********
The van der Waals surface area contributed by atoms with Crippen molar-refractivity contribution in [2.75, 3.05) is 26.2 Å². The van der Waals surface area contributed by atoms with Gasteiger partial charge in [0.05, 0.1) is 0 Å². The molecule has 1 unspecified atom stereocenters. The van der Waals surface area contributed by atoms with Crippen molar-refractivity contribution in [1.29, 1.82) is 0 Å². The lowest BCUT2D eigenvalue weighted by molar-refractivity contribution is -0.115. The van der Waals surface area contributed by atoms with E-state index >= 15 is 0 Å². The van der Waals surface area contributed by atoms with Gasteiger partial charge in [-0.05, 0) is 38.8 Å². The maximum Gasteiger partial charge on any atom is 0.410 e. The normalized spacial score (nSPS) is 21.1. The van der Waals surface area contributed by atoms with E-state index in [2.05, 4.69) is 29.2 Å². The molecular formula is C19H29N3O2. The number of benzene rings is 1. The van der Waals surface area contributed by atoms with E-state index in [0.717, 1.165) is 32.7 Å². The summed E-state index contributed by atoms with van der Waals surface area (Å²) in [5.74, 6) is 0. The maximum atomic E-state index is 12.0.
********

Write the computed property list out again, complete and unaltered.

The van der Waals surface area contributed by atoms with Crippen molar-refractivity contribution in [2.75, 3.05) is 26.2 Å². The van der Waals surface area contributed by atoms with Gasteiger partial charge in [0.05, 0.1) is 0 Å². The molecule has 1 unspecified atom stereocenters. The van der Waals surface area contributed by atoms with Crippen molar-refractivity contribution in [1.29, 1.82) is 0 Å². The lowest BCUT2D eigenvalue weighted by molar-refractivity contribution is -0.115. The van der Waals surface area contributed by atoms with E-state index >= 15 is 0 Å². The van der Waals surface area contributed by atoms with Gasteiger partial charge in [-0.05, 0) is 38.8 Å². The maximum Gasteiger partial charge on any atom is 0.410 e. The normalized spacial score (nSPS) is 21.1. The van der Waals surface area contributed by atoms with E-state index in [2.05, 4.69) is 29.2 Å². The molecular formula is C19H29N3O2. The number of benzene rings is 1. The van der Waals surface area contributed by atoms with E-state index in [0.717, 1.165) is 32.7 Å². The summed E-state index contributed by atoms with van der Waals surface area (Å²) in [5.74, 6) is 0. The maximum atomic E-state index is 12.0.